TALLAHASSEE, Fla. -- Attorney General Pam Bondi says Florida's relentless effort to crack down on illegal pill mills is finally starting to pay off.
Bondi stood with law enforcement officers at the state Capitol Tuesday and announced drug-related deaths across Florida dropped in 2012 to their lowest level in five years.
Medical examiners report 8,330 people died of drug-related causes last year. That's down from 9,135 the previous year.
Florida enacted tough laws against pill mills two years ago and Bondi says that action has helped reduce deaths from prescription drug abuse.
Deaths from oxycodone dropped 41 percent last year.
Overall deaths from prescription drugs decreased 10 percent.
Drug strike force teams have arrested more than 4,000 people, including 76 doctors, and confiscated more than 875,000 pills, 578 weapons and closed 254 illegal pain clinics.
"Of the top 100 oxycodone dispensers, these are doctors, in the entire country, 98 of them lived in our state and now we're down to zero," said Bondi.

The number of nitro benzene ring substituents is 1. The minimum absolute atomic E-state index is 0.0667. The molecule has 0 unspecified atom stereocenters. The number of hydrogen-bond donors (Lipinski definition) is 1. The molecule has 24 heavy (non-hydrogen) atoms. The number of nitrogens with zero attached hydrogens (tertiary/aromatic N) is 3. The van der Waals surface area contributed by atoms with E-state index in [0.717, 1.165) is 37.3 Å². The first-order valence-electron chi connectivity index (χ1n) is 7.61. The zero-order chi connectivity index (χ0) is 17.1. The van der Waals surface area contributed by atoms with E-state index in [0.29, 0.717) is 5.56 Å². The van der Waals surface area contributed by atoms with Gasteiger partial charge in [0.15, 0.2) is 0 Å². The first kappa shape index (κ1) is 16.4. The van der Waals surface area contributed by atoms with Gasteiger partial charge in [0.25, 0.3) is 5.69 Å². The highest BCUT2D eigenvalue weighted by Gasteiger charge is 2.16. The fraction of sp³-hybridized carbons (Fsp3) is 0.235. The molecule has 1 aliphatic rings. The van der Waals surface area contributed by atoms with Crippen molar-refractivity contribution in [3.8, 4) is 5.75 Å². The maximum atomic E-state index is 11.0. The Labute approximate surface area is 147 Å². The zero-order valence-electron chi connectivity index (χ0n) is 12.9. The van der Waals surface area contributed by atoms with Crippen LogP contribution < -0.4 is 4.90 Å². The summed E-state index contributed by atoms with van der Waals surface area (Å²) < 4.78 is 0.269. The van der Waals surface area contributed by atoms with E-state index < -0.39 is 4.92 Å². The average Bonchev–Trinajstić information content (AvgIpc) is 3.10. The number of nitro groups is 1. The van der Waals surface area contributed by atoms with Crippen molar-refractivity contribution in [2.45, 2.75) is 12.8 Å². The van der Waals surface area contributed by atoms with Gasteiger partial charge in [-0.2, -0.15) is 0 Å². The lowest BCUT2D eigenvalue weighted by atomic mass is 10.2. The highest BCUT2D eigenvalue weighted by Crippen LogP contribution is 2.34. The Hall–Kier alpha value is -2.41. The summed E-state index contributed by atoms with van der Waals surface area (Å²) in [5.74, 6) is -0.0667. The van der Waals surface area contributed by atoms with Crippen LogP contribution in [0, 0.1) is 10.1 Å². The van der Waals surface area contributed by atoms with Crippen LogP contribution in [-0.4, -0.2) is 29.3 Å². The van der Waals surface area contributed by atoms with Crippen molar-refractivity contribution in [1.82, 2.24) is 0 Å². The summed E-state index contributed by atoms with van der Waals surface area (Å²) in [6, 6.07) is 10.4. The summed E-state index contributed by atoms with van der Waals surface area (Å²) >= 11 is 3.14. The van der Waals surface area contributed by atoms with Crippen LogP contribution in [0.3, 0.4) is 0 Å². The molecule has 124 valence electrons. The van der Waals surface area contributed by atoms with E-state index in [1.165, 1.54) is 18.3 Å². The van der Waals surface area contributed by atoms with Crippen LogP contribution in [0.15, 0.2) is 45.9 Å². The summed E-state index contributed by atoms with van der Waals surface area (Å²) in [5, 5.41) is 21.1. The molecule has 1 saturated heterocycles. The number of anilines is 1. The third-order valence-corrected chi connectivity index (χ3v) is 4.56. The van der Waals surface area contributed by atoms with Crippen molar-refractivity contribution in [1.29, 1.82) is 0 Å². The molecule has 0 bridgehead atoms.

But police say the job is not done.
"We're seeing an increase in deaths resulting from methamphetamine and heroin. But Florida sheriffs have worked tirelessly to rid our state of pill mills and will continue to bolster our efforts through training and enhancement to make a difference in the number of fatal drug overdoses in the state of Florida," said Duval County Sheriff John Rutherford on behalf of the Florida Sheriffs Association.
Bondi says too many children are raiding their parents' medicine cabinets to get their hands on prescription drugs, so she has this message for parents.
"If you have this stuff in your cabinet, get rid of it. Get it out of your cabinets. Take it away from your kids. Talk to your kids about it."
Even with the reduction of oxycodone-related deaths, that prescription drug caused the most deaths last year, killing 735 people. Alprazolam, an anti-anxiety medication, proved second deadliest, causing 639 deaths.
Other drugs causing deaths included: ethyl alcohol (573), cocaine (549), methadone (512), morphine (415), hydrocodone (244) and diazepam (205).
The drug deaths are detailed in the annual Florida medical examiners report. It shows 178,000 people died in Florida in 2012 and 8,330 deaths were drug-related.
The report says the vast majority of those people had more than one drug in their bodies.